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Impact of basic life-support training on the attitudes of health-care workers toward cardiopulmonary resuscitation and defibrillation

Overview of attention for article published in BMC Health Services Research, September 2017
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Title
Impact of basic life-support training on the attitudes of health-care workers toward cardiopulmonary resuscitation and defibrillation
Published in
BMC Health Services Research, September 2017
DOI 10.1186/s12913-017-2621-5
Pubmed ID
Authors

Mostafa A. Abolfotouh, Manal A. Alnasser, Alamin N. Berhanu, Deema A. Al-Turaif, Abdulrhman I. Alfayez

Abstract

Cardiopulmonary resuscitation (CPR) increases the probability of survival of a person with cardiac arrest. Repeating training helps staff retain knowledge in CPR and in use of automated external defibrillators (AEDs). Retention of knowledge and skills during and after training in CPR is difficult and requires systematic training with appropriate methodology. The aim of this study was to determine the effect of basic life-support (BLS) training on the attitudes of health-care providers toward initiating CPR and on use of AEDs, and to investigate the factors that influence these attitudes. A quasi-experimental study was conducted in two groups: health-care providers who had just attended a BLS-AED course (post-BLS group, n = 321), and those who had not (pre-BLS group, n = 421). All participants had previously received BLS training. Both groups were given a validated questionnaire to evaluate the status of life-support education and certification, attitudes toward use of CPR and AED and concerns regarding use of CPR and AED. Multiple linear regression analyses were applied to identify significant predictors of the attitude and concern scores. Overall positive attitudes were seen in 53.4% of pre-BLS respondents and 64.8% of post-BLS respondents (χ(2) = 9.66, p = 0.002). Positive attitude was significantly predicted by the recent completion of BLS training (β = 5.15, p < 0.001), the number of previous BLS training courses (β = 2.10, p = 0.008) and previous exposure to cardiac-arrest cases (β = 3.44, p = 0.018), as well as by low concern scores, (β = -0.09, p < 0.001). Physicians had significantly lower concern scores than nurses (β = -10.45, p = 0.001). Concern scores decreased as the duration of work experience increased (t = 2.19, p = 0.029). Repeated educational programs can improve attitudes toward CPR performance and the use of AEDs. Training that addressed the concerns of health-care workers could further improve these attitudes.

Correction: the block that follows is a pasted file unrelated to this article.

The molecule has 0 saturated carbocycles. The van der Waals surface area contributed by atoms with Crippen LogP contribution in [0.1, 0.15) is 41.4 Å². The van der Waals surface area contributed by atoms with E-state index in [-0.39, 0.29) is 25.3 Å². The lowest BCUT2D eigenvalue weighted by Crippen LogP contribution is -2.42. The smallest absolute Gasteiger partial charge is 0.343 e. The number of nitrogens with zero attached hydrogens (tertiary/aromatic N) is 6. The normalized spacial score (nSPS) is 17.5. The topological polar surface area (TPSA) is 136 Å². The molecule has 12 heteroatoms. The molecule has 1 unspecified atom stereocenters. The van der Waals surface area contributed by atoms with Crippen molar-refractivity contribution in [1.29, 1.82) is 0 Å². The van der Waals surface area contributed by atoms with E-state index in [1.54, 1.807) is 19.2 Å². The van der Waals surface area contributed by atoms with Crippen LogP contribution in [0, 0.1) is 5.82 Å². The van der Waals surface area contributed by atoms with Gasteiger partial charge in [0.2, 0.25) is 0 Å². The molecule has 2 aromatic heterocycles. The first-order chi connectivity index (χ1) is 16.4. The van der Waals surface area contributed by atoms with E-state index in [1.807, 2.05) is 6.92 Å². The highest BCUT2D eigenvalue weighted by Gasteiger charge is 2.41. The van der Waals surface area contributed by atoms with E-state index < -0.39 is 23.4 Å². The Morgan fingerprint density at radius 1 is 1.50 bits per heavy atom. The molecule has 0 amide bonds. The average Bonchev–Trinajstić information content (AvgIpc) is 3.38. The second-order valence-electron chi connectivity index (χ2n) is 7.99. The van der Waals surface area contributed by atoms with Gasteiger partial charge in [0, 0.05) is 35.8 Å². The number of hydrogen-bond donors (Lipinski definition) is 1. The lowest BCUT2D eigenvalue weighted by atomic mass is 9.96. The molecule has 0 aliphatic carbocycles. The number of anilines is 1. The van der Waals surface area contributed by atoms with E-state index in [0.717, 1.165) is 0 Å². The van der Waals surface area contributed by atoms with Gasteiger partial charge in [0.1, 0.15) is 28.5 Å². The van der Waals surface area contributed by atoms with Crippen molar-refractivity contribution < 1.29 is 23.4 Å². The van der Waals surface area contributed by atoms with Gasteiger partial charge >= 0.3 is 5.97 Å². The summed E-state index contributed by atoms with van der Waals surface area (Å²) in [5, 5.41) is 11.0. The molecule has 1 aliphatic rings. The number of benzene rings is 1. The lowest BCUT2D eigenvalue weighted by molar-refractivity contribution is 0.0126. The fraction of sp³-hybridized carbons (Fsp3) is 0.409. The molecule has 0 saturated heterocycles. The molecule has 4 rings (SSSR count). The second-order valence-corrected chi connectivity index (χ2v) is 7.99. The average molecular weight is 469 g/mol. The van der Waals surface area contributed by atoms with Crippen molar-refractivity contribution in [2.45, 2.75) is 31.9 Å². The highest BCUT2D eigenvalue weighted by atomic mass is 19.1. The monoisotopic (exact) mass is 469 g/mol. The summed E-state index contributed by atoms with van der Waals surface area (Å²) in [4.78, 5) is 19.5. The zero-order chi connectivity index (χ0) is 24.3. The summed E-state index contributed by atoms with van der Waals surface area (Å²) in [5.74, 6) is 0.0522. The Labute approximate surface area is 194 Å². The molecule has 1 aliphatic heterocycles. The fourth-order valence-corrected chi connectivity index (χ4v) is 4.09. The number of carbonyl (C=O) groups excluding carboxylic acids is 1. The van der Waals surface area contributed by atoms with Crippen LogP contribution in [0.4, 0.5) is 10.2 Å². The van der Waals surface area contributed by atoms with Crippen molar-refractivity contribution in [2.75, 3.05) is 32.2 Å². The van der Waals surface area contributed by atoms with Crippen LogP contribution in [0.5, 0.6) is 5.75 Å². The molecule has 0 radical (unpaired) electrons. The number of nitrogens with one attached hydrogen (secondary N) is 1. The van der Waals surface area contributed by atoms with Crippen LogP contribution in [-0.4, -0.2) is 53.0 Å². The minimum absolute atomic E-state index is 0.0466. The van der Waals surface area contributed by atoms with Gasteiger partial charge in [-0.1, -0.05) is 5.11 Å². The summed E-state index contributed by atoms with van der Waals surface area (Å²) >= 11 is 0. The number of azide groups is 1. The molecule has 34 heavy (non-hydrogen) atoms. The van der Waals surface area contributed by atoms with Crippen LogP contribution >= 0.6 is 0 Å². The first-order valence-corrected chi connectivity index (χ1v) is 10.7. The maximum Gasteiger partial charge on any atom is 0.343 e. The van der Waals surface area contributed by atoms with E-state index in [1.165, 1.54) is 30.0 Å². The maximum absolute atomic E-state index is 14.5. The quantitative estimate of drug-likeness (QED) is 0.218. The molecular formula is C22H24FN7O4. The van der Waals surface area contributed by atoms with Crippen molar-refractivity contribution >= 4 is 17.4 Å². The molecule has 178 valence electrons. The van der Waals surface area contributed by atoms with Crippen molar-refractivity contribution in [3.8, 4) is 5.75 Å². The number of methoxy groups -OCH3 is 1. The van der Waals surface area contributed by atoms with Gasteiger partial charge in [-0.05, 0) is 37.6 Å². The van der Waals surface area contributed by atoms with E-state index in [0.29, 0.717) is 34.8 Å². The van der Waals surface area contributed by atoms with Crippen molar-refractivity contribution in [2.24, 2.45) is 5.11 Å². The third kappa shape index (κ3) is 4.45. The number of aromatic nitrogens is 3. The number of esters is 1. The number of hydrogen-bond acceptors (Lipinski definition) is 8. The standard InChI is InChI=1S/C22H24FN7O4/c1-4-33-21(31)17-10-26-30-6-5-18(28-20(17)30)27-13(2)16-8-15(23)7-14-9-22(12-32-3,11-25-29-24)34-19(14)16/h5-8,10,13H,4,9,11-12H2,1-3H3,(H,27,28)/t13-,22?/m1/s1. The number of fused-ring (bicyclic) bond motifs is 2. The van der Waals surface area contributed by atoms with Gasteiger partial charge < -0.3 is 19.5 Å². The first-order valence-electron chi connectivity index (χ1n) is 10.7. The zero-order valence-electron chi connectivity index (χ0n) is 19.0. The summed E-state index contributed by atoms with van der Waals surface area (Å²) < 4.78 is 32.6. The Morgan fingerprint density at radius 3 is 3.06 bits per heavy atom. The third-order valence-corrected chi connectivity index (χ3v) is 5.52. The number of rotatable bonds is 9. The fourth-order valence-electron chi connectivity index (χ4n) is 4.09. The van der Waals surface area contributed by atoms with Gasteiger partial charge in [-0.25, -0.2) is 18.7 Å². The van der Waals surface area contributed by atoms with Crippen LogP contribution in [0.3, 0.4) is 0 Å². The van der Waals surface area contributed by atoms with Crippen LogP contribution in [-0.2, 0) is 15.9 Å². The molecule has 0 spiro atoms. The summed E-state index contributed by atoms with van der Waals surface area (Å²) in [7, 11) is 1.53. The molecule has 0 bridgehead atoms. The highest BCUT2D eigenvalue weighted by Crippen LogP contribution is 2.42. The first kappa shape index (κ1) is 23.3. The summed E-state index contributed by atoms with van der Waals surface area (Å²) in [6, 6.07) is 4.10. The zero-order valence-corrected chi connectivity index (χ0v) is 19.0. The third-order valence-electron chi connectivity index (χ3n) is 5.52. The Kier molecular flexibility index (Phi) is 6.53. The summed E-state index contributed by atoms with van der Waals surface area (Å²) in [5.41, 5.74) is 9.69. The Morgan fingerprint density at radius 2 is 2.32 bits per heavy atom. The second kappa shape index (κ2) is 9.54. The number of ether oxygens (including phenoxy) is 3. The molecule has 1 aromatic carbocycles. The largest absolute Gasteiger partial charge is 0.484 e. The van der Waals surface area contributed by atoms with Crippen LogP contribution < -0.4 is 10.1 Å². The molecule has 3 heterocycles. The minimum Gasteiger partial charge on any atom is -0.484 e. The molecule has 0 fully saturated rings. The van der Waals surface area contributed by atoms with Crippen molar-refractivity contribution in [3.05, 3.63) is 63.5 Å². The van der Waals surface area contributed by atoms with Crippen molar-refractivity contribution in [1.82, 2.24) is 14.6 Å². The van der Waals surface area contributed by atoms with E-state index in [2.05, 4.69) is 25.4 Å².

Mendeley readers

The data shown below were compiled from readership statistics for 59 Mendeley readers of this research output. Click here to see the associated Mendeley record.

Geographical breakdown

Country Count As %
Unknown 59 100%

Demographic breakdown

Readers by professional status Count As %
Unspecified 15 25%
Student > Master 12 20%
Student > Bachelor 8 14%
Student > Ph. D. Student 5 8%
Lecturer 5 8%
Other 14 24%
Readers by discipline Count As %
Nursing and Health Professions 21 36%
Medicine and Dentistry 17 29%
Unspecified 16 27%
Environmental Science 1 2%
Business, Management and Accounting 1 2%
Other 3 5%